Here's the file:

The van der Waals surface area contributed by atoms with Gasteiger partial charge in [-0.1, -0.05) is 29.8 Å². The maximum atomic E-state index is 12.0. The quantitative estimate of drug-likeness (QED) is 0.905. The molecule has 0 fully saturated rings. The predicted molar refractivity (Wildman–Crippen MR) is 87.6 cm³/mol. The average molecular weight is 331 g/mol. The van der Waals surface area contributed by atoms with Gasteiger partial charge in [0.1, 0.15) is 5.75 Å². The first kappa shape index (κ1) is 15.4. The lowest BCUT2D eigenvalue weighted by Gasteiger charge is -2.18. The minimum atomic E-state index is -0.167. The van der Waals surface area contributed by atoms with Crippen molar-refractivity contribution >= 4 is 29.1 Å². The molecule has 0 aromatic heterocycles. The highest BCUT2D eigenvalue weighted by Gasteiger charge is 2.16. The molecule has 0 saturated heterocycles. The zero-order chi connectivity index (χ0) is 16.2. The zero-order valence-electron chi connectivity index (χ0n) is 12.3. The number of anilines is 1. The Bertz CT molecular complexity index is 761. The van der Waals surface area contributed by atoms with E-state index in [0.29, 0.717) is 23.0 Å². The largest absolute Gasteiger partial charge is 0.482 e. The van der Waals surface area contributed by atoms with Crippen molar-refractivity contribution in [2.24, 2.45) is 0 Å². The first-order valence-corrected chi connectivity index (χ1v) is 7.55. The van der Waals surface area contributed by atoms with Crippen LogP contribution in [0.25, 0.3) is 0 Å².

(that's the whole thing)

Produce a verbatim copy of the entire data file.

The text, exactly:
The van der Waals surface area contributed by atoms with Gasteiger partial charge in [-0.1, -0.05) is 29.8 Å². The maximum atomic E-state index is 12.0. The quantitative estimate of drug-likeness (QED) is 0.905. The molecule has 0 fully saturated rings. The predicted molar refractivity (Wildman–Crippen MR) is 87.6 cm³/mol. The average molecular weight is 331 g/mol. The van der Waals surface area contributed by atoms with Gasteiger partial charge in [0.1, 0.15) is 5.75 Å². The first kappa shape index (κ1) is 15.4. The lowest BCUT2D eigenvalue weighted by Gasteiger charge is -2.18. The minimum atomic E-state index is -0.167. The van der Waals surface area contributed by atoms with Crippen molar-refractivity contribution >= 4 is 29.1 Å². The molecule has 0 aromatic heterocycles. The highest BCUT2D eigenvalue weighted by Gasteiger charge is 2.16. The molecule has 0 saturated heterocycles. The zero-order chi connectivity index (χ0) is 16.2. The zero-order valence-electron chi connectivity index (χ0n) is 12.3. The number of anilines is 1. The Bertz CT molecular complexity index is 761. The van der Waals surface area contributed by atoms with E-state index in [0.29, 0.717) is 23.0 Å². The largest absolute Gasteiger partial charge is 0.482 e. The van der Waals surface area contributed by atoms with Crippen molar-refractivity contribution in [2.24, 2.45) is 0 Å². The first-order valence-corrected chi connectivity index (χ1v) is 7.55. The van der Waals surface area contributed by atoms with Crippen LogP contribution in [0.25, 0.3) is 0 Å².